Occupied: What Do You Think?

This was in Shelf Awareness’ news on Thursday and it ticked me off so much, I wanted to know if I’m the only one with this reaction.

The National Book Awards were held at the Cipriani Ballroom at 55 Wall Street, just a few blocks away from Zuccotti Park, where the Occupy Wall Street movement was still recovering from a raid by New York City police in the early hours of Tuesday morning. Damage from that raid included the roughly 5,000-volume “People’s Library,” although contributors began bringing more books down to the park almost as soon as it re-opened. By late Wednesday afternoon, volunteer librarian Hristo was standing guard over a few hundred titles, stored in several jumbo-sized Ziploc bags to protect them from rain. Contrary to claims by city officials that the library had been preserved during the raid, he said that the majority of the books had been damaged when seized by authorities. (His description was backed up by eyewitnesses at the reclamation center for the property seized during the raid.) He also mentioned that he and other librarians needed to maintain a constant vigil on the small stacks of books, as police had already threatened to seize it should it be left unattended.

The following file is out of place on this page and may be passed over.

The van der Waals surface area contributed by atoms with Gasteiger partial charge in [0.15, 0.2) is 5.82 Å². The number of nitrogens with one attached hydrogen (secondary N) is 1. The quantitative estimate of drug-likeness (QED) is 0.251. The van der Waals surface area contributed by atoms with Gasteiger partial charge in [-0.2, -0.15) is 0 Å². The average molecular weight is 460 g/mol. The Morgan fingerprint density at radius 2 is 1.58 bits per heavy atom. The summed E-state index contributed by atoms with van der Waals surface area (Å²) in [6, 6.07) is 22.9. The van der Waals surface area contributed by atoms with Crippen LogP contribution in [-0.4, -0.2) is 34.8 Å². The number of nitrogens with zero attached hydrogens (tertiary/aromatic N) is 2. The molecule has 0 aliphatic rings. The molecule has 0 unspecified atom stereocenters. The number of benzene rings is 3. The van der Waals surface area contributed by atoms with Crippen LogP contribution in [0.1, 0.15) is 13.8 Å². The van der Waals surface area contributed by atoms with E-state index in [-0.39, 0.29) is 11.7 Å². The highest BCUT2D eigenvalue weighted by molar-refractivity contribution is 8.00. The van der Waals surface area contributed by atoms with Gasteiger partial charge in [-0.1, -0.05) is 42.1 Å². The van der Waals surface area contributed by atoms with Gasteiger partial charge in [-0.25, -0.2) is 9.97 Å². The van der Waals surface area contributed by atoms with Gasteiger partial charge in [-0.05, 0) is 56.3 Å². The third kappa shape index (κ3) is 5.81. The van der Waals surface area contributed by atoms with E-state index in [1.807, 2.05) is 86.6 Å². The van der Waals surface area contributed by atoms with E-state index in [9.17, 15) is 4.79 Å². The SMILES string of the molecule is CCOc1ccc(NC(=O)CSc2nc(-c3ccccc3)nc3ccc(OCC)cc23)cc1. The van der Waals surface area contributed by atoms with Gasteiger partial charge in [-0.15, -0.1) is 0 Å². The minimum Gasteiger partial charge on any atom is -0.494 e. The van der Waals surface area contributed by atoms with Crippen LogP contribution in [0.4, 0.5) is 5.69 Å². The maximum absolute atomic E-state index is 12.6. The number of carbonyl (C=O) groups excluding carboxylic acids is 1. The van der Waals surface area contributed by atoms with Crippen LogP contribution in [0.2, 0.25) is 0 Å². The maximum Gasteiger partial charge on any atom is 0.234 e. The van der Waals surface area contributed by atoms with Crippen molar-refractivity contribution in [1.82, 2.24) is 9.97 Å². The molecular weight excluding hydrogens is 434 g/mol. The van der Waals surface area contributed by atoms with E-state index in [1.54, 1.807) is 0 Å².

An hour later, as guests began arriving at Cipriani for the pre-awards NBA reception, the NYPD returned to the park, providing a solid line of security for a Brookfield sanitation crew as they tossed the entire contents of the restored library into a Dumpster. News of this second seizure spread rapidly as people with access to Twitter began telling others at Cipriani, and some attendees (including myself) encouraged others to take the books displayed on every table to re-restock the library after the ceremony was over. I took two YA nominees to a now near-deserted park, where another volunteer named Anthony vowed that the “People’s Library” would rebuild again on Thursday, and we discussed an impromptu strategy: maybe this time, instead of stockpiling all the books in one place, every person taking part in the Occupation should carry a book or two, and people can ask each other what books they have, and if they can borrow them. The police can’t seize books from citizens’ hands, can they? –Ron Hogan

Considering the recent pepper spraying of peaceful student protesters, I think the police may be losing some self-control during these protests. I’m afraid Mr. Hogan may find he was naive in his last question.

What do you think? Are the police out of line? Does the destruction of books, however symbolic, light your fuse?